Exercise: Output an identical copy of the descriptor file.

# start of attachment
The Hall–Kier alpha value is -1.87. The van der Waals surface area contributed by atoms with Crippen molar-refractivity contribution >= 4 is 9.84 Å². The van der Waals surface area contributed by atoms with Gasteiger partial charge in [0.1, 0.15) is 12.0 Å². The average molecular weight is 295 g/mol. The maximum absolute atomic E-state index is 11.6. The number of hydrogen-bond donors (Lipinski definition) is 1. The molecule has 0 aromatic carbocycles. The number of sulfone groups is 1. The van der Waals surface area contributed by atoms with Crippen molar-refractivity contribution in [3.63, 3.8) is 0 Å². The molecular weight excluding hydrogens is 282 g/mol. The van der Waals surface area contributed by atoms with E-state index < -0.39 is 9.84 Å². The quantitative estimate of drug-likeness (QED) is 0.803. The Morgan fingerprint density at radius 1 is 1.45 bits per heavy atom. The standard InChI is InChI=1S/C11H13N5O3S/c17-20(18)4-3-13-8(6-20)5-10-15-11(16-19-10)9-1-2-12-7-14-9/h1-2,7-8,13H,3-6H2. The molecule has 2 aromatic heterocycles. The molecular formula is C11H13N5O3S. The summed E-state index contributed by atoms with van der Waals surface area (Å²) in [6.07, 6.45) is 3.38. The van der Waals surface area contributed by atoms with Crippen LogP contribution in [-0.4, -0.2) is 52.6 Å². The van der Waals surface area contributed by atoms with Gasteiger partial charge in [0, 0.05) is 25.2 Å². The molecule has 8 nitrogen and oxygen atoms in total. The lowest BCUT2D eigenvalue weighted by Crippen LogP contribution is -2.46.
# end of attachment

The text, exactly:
The Hall–Kier alpha value is -1.87. The van der Waals surface area contributed by atoms with Crippen molar-refractivity contribution >= 4 is 9.84 Å². The van der Waals surface area contributed by atoms with Gasteiger partial charge in [0.1, 0.15) is 12.0 Å². The average molecular weight is 295 g/mol. The maximum absolute atomic E-state index is 11.6. The number of hydrogen-bond donors (Lipinski definition) is 1. The molecule has 0 aromatic carbocycles. The number of sulfone groups is 1. The van der Waals surface area contributed by atoms with Crippen molar-refractivity contribution in [3.63, 3.8) is 0 Å². The molecular weight excluding hydrogens is 282 g/mol. The van der Waals surface area contributed by atoms with E-state index < -0.39 is 9.84 Å². The quantitative estimate of drug-likeness (QED) is 0.803. The Morgan fingerprint density at radius 1 is 1.45 bits per heavy atom. The standard InChI is InChI=1S/C11H13N5O3S/c17-20(18)4-3-13-8(6-20)5-10-15-11(16-19-10)9-1-2-12-7-14-9/h1-2,7-8,13H,3-6H2. The molecule has 2 aromatic heterocycles. The molecular formula is C11H13N5O3S. The summed E-state index contributed by atoms with van der Waals surface area (Å²) in [6.07, 6.45) is 3.38. The van der Waals surface area contributed by atoms with Crippen LogP contribution in [-0.4, -0.2) is 52.6 Å². The van der Waals surface area contributed by atoms with Gasteiger partial charge in [0, 0.05) is 25.2 Å². The molecule has 8 nitrogen and oxygen atoms in total. The lowest BCUT2D eigenvalue weighted by Crippen LogP contribution is -2.46.